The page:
We’ve been talking for a long time about making sure IE7 is as secure as possible but still compatible with the Internet. The principle that helps us balance security and compatibility is to not impact existing websites unless we need to change IE to help protect end users. As we asked web developers and server administrators to make changes, they spoke frankly with us about what they could and what they couldn’t change. Today, we’ll look at a couple timely examples of how this principle played out in IE7.
1. Improved security to mitigate threats may impact some web sites
SSL 2.0 deprecated
One place we faced a tough decision was with SSL 2.0. Contrary to what we expected, SSL 2.0 is still in use on a number of web servers around the world. The problem is that if a site chooses to use SSL 2.0 an attacker could decrypt a transaction between IE and a SSL 2.0 web server. We’ve never heard any reports of SSL 2.0 sites or users being exploited but we decided to keep SSL 2.0 disabled in IE7 to protect users from that threat. When we did hear of web servers running SSL 2.0, we contacted server administrators about upgrading to newer servers.
It’s important that your web server admin upgrade from SSL 2.0 if you haven’t already. If for some reason you still need to use SSL 2.0, you can ask your users to re-enable SSL 2.0 on the advanced tab of the Internet options control panel.
Obsolete controls disabled through ActiveX opt-in
An important part of the ActiveX opt-in feature is doing good housekeeping of the ActiveX controls that come with Windows. Many sites will benefit from IE7’s new native XMLHTTP control and sites can continue to use the MSXML 6.0 and 3.0 controls. The MSXML 5.0 control will not be enabled by default. The WMP 6.4 player is also disabled because its been replaced by the WMP 7+ generation controls. As we can infer from HD Moore’s month of browser bugs, using the newer controls and leaving older controls disabled helps reduce the chances of user being exposed to a security or stability issue in an older control.
Since this should be a straightforward change for most sites, we’re asking for your help in moving your pages towards the native object XMLHTTP, the latest version of MSXML or the newer WMP control. In the best case scenario, the change might be to simply swap in the native object for XMLHTTP or the newer CLSID for the current WMP control.
2. In many cases though, we can make security features that are still compatible with today’s web applications
Warning rather than blocking for mixed content for compat with web applications
Mixed content refers to a secure page, hosted over https that also includes unsecured http content. Since the plain http content isn’t protected with encryption, browsers have to warn users about the unencrypted content because it could be hijacked rewritten by an attacker. In practice, many websites still mix http content into https pages, typically to carry non-confidential information such as logo images.
In previous Betas of IE7, we blocked the unencrypted http content outright to give users the most secure default experience, to not even make users decide if they wanted the protection. Pages with mixed content showed the information bar and the http content simply didn’t come through unless the user clicked the information bar to reload the full page. We’ve spoken with many major commercial websites and explained the problem with the user experience. As a result you should see many fewer sites hosting mixed content.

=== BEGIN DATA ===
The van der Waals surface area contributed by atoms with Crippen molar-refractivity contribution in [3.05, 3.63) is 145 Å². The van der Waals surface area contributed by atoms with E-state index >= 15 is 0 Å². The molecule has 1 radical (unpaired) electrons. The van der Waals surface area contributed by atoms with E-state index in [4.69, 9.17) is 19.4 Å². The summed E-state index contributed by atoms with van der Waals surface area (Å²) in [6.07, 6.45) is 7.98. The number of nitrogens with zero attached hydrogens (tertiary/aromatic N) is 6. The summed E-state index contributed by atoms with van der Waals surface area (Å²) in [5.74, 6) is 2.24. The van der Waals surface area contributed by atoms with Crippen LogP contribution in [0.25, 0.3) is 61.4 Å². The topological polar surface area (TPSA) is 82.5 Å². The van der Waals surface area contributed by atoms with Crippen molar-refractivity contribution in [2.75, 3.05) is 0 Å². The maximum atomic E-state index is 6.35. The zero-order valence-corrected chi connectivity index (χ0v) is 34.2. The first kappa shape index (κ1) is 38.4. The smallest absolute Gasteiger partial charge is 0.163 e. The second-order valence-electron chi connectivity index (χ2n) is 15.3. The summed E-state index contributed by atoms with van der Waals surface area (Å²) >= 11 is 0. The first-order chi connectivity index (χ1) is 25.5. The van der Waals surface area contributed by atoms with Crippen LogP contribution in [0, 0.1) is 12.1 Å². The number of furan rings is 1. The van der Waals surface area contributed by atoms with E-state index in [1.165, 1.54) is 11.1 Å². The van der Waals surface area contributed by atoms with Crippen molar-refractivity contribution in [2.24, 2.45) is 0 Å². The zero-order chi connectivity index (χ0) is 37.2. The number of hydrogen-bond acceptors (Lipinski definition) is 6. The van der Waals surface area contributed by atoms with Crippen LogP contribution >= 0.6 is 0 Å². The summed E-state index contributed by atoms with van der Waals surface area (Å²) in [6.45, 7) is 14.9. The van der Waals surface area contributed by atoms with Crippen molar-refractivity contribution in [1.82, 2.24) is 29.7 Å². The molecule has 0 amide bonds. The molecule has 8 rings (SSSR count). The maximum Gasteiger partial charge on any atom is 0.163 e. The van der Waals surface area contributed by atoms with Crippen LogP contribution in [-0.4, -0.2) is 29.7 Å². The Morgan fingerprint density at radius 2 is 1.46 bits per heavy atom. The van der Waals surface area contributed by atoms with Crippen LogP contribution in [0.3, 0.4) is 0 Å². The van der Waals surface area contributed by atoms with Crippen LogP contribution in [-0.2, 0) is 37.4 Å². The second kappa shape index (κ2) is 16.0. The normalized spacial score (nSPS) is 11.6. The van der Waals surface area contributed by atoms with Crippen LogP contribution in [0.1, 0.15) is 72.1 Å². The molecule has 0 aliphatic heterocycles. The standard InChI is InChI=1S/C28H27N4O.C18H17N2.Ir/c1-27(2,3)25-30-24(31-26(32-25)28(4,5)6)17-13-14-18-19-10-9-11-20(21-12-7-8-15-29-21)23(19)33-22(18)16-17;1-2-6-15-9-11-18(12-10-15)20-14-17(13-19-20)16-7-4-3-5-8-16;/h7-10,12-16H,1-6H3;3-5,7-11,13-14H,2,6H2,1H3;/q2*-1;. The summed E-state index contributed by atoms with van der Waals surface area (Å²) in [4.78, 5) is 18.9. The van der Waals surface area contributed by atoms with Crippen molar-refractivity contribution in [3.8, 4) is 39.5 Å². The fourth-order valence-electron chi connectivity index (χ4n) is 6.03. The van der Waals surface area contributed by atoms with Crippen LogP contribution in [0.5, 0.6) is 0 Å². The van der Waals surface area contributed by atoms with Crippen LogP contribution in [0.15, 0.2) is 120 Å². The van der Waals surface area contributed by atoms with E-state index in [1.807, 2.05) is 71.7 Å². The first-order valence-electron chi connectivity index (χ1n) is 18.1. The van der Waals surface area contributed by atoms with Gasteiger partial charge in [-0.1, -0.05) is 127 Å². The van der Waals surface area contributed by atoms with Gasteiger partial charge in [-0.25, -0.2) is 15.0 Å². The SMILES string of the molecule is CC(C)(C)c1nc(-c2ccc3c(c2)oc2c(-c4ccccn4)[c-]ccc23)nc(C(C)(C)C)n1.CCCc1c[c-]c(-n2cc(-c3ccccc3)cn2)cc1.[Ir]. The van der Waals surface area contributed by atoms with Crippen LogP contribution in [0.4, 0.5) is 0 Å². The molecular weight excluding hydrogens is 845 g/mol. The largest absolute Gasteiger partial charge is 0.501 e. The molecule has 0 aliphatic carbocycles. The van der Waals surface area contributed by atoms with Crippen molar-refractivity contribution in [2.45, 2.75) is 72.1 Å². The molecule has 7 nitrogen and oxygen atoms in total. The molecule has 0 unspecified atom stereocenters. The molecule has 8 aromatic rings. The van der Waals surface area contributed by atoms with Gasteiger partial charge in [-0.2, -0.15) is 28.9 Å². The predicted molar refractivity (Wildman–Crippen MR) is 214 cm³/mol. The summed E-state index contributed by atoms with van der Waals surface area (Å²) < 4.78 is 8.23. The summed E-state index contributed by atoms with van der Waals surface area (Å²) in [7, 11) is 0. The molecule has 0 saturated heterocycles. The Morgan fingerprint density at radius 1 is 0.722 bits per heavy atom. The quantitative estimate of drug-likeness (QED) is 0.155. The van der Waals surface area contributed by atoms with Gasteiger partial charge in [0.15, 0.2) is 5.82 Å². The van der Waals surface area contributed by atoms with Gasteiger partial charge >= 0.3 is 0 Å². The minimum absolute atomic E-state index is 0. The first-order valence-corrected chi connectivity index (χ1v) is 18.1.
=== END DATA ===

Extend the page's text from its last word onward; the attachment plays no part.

At the same time, many of today’s blog publishing packages depend on the ability to mix http content into an https-based outer page. Blocking the plain http content on page load forced the blogger to reload the page and many folks lost draft posts. Getting updated blog software isn’t an easy task and blogging is now common practice for folks who aren’t necessarily part-timing as web server admins.
Because mixed content is important for some web applications, and straightforward fixes are not always available, we made a hard decision to revert to the warning prompt for mixed content in RC1. That means your banking site, your blog software or other secure site might show a modal prompt for mixed content as they did in IE6.
The responsibility for using mixed content wisely, if needed, rests on web developers and web server admins. We still hope to address to the mixed content prompt in a future release. As TLS improves the performance and economy of HTTPS web servers, we hope the industry can move away from mixed content all together.
TLS 1.0 can fall back to SSL 3.0 for compatibility with legacy web servers
One of the new features in Windows Vista is support for TLS 1.0 extensions. Web servers that support TLS extensions open up new scenarios in HTTPS like the ability to have multiple hosts on a single server and will allow servers and clients to negotiate more secure connections with improved performance. The problem we found is that some legacy web servers will simply reject connections that include a TLS 1.0 extension. Server patches are usually available to correct this problem but those patches need to be deployed extensively and that can take time.
Rather than have end users locked out of important websites because of TLS extensions, we worked with the Windows Networking team on a simple fallback mechanism that will allow the legacy servers to keep working. In the final RTM version of Windows Vista, if the server hangs up the connection after IE sent TLS extensions, IE will simply retry the connection using SSL 3. SSL 3 remains a secure fallback and we found the workaround to be effective. Server operators should still ensure that they are running the latest updates on their servers for best performance.
Rob FrancoLead Program Manager
edit: adjustment in title